Symbolization: Representation and Communication (Paperback)James Rose (editor)
Paperback 160 Pages / Published: 31/12/2007
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'Because psychoanalysis is a science of subjectivity, it is no surprise that symbolism has been of central interest from its inception and early development. There are few phenomena more obviously subjective than symbols. They conjure a particular fascination because of their enigmatic quality. For this reason, they manage to communicate something in an obscure manner. Thus, they partly hide. This duality and ambiguity approaches the fl eeting and evanescent quality of subjectivity itself: at its most subjective.'Thinking in this descriptive way is not the most immediately helpful approach to understanding symbols as phenomena because it omits immediate consideration of how symbols are formed and how they are used by the individual and the groups that seem to form around them. Initially, the promise of symbols to the pioneers of psychoanalysis was based on their offering an access to the unconscious. Like dreams - and manifest in dreams - they promised to be part of the royal road to the unconscious.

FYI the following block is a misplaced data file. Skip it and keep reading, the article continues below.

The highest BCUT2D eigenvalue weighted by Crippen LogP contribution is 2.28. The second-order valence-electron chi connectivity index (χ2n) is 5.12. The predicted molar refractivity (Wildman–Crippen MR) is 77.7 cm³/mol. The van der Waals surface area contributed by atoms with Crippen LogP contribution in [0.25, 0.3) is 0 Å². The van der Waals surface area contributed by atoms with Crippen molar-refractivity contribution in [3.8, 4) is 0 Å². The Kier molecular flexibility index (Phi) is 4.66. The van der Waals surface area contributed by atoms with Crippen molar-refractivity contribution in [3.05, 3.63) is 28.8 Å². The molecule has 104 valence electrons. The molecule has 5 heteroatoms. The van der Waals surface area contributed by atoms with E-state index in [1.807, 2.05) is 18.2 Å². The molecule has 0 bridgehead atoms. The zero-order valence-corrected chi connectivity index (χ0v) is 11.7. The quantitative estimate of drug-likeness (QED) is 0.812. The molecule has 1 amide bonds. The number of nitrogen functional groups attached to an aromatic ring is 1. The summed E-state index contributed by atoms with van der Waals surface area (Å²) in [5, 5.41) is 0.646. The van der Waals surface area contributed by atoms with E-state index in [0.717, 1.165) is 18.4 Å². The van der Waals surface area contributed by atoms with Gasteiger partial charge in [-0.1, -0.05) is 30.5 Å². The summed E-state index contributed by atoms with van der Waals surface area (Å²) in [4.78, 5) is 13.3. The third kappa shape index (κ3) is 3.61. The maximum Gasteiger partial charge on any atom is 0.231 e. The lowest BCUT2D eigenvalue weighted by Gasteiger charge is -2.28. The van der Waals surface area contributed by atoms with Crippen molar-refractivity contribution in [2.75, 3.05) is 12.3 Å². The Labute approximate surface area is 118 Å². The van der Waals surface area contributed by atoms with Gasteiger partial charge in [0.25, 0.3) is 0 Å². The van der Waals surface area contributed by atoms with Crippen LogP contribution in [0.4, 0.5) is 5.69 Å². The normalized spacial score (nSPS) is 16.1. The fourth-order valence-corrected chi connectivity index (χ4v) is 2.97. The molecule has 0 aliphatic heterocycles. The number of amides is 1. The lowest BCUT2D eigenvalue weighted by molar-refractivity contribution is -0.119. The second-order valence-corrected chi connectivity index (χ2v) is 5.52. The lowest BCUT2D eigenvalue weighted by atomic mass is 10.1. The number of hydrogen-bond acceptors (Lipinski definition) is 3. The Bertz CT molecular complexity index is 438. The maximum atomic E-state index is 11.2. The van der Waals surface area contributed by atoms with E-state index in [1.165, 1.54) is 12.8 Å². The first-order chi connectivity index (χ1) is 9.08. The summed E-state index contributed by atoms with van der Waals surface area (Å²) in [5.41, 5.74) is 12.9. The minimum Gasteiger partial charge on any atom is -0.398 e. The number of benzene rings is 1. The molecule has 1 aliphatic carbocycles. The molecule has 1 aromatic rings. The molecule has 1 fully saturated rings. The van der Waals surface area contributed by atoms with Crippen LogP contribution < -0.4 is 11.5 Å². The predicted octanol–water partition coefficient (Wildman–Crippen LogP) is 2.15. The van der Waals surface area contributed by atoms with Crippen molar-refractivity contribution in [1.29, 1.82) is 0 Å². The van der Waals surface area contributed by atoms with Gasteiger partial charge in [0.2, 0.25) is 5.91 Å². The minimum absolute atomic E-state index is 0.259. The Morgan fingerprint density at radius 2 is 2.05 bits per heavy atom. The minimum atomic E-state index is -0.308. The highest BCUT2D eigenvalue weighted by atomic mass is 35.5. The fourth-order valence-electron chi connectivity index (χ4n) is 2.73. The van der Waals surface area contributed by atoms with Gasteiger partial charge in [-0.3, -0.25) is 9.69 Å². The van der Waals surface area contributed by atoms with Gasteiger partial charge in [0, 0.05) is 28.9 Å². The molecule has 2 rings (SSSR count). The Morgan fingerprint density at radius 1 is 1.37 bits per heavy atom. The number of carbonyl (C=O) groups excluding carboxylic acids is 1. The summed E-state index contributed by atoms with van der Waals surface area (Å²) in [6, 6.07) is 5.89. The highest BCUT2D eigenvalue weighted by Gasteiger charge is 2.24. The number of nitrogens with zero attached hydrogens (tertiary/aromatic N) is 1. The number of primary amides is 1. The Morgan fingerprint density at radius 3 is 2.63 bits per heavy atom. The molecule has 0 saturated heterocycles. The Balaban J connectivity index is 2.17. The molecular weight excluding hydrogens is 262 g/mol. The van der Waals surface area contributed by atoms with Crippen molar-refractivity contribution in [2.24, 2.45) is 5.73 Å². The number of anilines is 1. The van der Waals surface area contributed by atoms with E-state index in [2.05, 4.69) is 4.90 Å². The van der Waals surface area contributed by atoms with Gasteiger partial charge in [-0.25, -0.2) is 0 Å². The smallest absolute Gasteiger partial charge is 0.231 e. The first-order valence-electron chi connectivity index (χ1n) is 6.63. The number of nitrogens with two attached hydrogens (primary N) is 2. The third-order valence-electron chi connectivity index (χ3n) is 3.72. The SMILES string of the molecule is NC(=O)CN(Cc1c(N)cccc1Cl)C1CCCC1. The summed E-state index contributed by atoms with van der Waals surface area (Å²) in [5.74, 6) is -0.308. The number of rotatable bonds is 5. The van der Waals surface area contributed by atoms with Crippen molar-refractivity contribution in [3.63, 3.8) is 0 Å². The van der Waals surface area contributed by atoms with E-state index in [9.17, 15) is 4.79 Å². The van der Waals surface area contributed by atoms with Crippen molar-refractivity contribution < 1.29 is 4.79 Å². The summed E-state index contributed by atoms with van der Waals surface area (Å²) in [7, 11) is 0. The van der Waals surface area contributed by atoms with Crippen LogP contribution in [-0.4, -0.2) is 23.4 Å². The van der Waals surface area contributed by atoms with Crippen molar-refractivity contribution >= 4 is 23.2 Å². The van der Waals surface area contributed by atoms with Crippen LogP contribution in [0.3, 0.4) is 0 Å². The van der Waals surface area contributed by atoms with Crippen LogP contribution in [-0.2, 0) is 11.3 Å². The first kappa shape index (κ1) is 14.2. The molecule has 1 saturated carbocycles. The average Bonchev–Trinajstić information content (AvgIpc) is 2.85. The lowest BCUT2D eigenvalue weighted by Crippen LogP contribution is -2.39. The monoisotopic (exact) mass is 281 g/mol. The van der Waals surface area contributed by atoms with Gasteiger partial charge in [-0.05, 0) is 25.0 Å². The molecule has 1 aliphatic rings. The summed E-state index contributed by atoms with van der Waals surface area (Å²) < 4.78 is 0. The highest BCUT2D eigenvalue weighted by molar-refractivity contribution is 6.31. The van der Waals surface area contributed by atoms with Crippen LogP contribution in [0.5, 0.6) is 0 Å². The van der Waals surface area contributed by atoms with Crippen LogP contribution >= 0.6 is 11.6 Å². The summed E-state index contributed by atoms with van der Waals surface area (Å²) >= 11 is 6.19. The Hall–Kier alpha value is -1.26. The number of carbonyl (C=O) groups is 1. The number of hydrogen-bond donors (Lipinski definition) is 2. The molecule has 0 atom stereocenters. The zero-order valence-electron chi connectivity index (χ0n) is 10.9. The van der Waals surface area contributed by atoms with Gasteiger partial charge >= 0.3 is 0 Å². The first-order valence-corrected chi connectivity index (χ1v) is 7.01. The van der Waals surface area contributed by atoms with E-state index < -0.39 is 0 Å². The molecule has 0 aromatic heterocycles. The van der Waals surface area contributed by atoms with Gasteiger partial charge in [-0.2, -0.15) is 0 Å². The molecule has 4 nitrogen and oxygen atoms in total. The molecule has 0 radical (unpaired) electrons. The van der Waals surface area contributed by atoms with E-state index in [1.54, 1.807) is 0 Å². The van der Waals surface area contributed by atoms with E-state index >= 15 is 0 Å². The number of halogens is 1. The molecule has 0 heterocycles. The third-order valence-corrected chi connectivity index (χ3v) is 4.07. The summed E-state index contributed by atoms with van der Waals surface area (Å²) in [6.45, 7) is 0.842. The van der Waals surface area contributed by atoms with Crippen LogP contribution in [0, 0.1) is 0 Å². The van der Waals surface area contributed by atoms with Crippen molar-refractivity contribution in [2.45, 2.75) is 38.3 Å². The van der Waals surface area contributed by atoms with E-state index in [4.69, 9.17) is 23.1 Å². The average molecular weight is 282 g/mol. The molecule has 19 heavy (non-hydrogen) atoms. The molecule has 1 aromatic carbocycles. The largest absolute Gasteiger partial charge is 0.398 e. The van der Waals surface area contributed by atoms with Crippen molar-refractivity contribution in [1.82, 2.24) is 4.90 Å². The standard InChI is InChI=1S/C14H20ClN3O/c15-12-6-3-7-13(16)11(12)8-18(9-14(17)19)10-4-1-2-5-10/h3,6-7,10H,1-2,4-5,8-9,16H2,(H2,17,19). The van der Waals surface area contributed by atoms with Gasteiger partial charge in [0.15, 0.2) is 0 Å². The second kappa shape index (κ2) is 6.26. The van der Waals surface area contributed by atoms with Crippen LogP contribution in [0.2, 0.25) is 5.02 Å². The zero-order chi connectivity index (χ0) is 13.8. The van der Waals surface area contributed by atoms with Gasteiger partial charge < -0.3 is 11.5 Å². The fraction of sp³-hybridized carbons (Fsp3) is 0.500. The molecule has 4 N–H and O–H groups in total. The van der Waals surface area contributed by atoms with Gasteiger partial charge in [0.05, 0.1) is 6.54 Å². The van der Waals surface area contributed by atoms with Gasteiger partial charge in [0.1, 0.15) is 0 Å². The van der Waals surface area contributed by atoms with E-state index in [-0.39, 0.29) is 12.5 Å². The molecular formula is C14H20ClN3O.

Publisher: Taylor & Francis Ltd
Number of pages: 160
Weight: 240 g
Dimensions: 230 x 147 x 12 mm
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